Back when I was in high school (see bad 80’s hair above) I did the sort of work around the neighborhood that’s typical of teenagers. I mowed lawns, cleaned rain gutters, washed windows, and did a lot of general housekeeping for folks. I earned a bit of money and learned some important lessons that have served me very well in life.
As I went about my chores for various families I noticed that each generation had a radically different way of thinking about things – particularly money. The retirees from the Great Depression and World War II era were frugal as a result of their early years of deprivation and sacrifice. They paid cash for everything. They drove older less expensive cars – and had few of them. They lived in modest well maintained homes and kept everything simple. Several of them had raised five or six kids with only one bathroom in the house. When new children came along or other relatives came to live with them they put the girls in bunk beds and moved the boys down to the rumpus room in the basement. They kept abundantly stocked pantries. They salted away money for a rainy day. They were pragmatic and stoic about everything in life.
I loved these old couples and spent as much time with them as I could when I was young. It says a lot that we kept in touch for years after I left for the west coast. We continued to visit each other until, sadly, they gradually passed away. I miss them.
Baby Boomers were the second big group in the neighborhood who, at that time, were in their 30’s and 40’s. They were at a different stage of life busy building their careers and raising children. I liked them all well enough, but I never bonded with them as a young person the way I did with the older folks. They were just too busy.
They would often talk about their financial strategy. “We have a big mortgage and all that interest is deductible from our taxes. It’s like giving yourself a raise.” “Never spend your own money on big purchases. You don’t want to tie up your cash when it could be working for you in other investments.” Boomers lived in much larger homes than the older generation and they were always improving them. I watched as one young family after another put on a master bedroom suite, a family room, a home office, a guest wing, a two car garage with bonus room, an in-ground swimming pool… They always bought new cars. They took expensive vacations. And all of this was acquired on credit – often by tapping the equity in their homes.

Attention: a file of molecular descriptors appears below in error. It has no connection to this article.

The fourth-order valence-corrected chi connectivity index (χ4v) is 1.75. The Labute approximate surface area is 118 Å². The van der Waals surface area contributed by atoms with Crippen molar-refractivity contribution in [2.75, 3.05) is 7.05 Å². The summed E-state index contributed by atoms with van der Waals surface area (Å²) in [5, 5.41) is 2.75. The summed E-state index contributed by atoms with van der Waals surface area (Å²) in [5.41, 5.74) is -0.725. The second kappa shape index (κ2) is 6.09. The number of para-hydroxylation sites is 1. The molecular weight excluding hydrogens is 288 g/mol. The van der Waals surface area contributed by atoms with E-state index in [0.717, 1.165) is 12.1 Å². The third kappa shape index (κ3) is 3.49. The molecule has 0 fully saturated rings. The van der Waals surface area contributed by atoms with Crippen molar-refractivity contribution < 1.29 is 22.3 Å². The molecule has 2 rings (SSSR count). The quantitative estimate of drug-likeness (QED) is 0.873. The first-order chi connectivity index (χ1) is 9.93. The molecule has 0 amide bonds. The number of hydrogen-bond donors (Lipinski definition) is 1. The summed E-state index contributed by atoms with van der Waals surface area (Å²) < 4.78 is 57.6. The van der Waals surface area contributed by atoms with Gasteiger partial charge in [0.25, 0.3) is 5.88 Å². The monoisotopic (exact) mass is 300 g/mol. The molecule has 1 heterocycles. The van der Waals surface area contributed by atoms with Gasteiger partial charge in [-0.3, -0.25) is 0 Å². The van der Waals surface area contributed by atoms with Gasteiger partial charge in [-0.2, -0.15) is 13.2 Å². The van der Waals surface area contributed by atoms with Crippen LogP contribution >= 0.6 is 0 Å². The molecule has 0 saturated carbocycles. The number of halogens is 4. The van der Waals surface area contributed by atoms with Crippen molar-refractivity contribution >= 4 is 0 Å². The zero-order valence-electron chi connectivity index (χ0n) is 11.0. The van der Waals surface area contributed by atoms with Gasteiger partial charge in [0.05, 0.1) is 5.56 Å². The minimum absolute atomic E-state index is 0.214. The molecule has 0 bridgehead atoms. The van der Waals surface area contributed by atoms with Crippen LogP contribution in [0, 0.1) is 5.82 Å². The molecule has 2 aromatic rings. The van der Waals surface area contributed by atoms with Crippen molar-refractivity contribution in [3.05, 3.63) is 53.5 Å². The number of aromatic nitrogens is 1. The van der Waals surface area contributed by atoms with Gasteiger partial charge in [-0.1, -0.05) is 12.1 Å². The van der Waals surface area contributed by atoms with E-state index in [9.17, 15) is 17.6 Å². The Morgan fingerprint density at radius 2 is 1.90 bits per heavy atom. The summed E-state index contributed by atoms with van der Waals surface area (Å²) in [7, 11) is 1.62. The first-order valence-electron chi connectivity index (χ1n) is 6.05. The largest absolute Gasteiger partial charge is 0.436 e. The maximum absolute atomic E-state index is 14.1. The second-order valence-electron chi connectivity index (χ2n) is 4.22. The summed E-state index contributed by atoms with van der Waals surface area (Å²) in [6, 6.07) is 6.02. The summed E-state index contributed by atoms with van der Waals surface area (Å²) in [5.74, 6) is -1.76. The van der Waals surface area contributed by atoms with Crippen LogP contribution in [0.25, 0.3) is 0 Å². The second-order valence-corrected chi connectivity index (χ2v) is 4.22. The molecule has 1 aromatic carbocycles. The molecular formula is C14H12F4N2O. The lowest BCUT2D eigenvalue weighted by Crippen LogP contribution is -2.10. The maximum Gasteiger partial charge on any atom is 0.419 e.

Then, in October of 1987 the market crashed. Stock values dropped by half, real estate values sank significantly, unemployment spiked, and many of the highly leveraged Boomer families were thrown into financial turmoil. More than one of these families lost their homes to foreclosure and disappeared – moving out of state to start over again.
As I went through life I watched as another boom and bust cycle played out with the crash of October 1997 and then again in the crash of September 2008. The interesting thing to me is the way different generations interpreted these events. The older folks never adjusted their penny pinching when times were good. They reflexively saved against lean times regardless of the current abundance. Boomers never learned to restrain their enthusiasm no matter how often they screwed up. They held firm to their buy-now-pay-later ethos decade after decade. A dog doesn’t change its spots.
I’m quite certain that there are readers of this blog who remember friends and relatives of the WWII generation who were gamblers, drinkers, and spendthrifts. And I have no doubt that many Boomers have always been careful savers and planners who cut coupons and squirreled away cash for college and retirement. But the overall verdict is best viewed from a national perspective.
When older folks were in control of the levers of power they left behind a solvent country. There may well have been all sorts of festering unresolved problems, but money wasn’t one of them. The moment Boomers seized power and asserted their priorities on the nation they began to dismantle the institutions and procedures of their elders. The result is massive debt and a looming economic crisis that they, as a generation, are uniquely unqualified to resolve.
As a member of Gen X (the smallest and least influential generation in American history) I’m waiting for the Millennials to take over. They’ll pick up the broken pieces and build up new institutions that will reinvigorate the country and return America to solvency. I see in them the best qualities of pragmatism, reasonable compromise, and resourcefulness reminiscent of a bygone era. They are sorely needed today. But we’ll have to wait another twenty years for them to mature and arm wrestle control from the Boomers who show no sign of wanting to let go of the reins as they squabble and flail about. It’s going to be a bumpy ride.